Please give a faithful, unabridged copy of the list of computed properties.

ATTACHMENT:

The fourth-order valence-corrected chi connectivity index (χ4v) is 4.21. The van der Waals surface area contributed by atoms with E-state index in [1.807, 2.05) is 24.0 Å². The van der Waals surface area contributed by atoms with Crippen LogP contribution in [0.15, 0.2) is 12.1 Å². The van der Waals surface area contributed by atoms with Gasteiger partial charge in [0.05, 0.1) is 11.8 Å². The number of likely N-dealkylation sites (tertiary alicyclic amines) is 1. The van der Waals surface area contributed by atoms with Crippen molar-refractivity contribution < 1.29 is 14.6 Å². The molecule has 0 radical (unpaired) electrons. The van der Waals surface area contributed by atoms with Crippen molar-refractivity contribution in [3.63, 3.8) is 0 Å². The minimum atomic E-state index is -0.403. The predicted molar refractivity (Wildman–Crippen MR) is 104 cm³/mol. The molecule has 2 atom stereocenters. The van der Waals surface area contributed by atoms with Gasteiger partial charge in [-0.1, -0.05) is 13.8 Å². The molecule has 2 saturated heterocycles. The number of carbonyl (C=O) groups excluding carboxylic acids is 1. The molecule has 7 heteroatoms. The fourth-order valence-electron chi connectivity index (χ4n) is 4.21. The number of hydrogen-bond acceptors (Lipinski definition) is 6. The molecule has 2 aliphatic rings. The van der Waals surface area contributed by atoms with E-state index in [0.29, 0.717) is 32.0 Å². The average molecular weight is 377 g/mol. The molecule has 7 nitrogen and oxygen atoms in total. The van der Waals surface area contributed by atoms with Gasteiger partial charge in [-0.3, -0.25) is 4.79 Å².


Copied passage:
The fourth-order valence-corrected chi connectivity index (χ4v) is 4.21. The van der Waals surface area contributed by atoms with E-state index in [1.807, 2.05) is 24.0 Å². The van der Waals surface area contributed by atoms with Crippen LogP contribution in [0.15, 0.2) is 12.1 Å². The van der Waals surface area contributed by atoms with Gasteiger partial charge in [0.05, 0.1) is 11.8 Å². The number of likely N-dealkylation sites (tertiary alicyclic amines) is 1. The van der Waals surface area contributed by atoms with Crippen molar-refractivity contribution < 1.29 is 14.6 Å². The molecule has 0 radical (unpaired) electrons. The van der Waals surface area contributed by atoms with Crippen molar-refractivity contribution in [3.63, 3.8) is 0 Å². The minimum atomic E-state index is -0.403. The predicted molar refractivity (Wildman–Crippen MR) is 104 cm³/mol. The molecule has 2 atom stereocenters. The van der Waals surface area contributed by atoms with Gasteiger partial charge in [-0.1, -0.05) is 13.8 Å². The molecule has 2 saturated heterocycles. The number of carbonyl (C=O) groups excluding carboxylic acids is 1. The molecule has 7 heteroatoms. The fourth-order valence-electron chi connectivity index (χ4n) is 4.21. The number of hydrogen-bond acceptors (Lipinski definition) is 6. The molecule has 2 aliphatic rings. The van der Waals surface area contributed by atoms with E-state index in [0.29, 0.717) is 32.0 Å². The average molecular weight is 377 g/mol. The molecule has 7 nitrogen and oxygen atoms in total. The van der Waals surface area contributed by atoms with Gasteiger partial charge in [-0.3, -0.25) is 4.79 Å².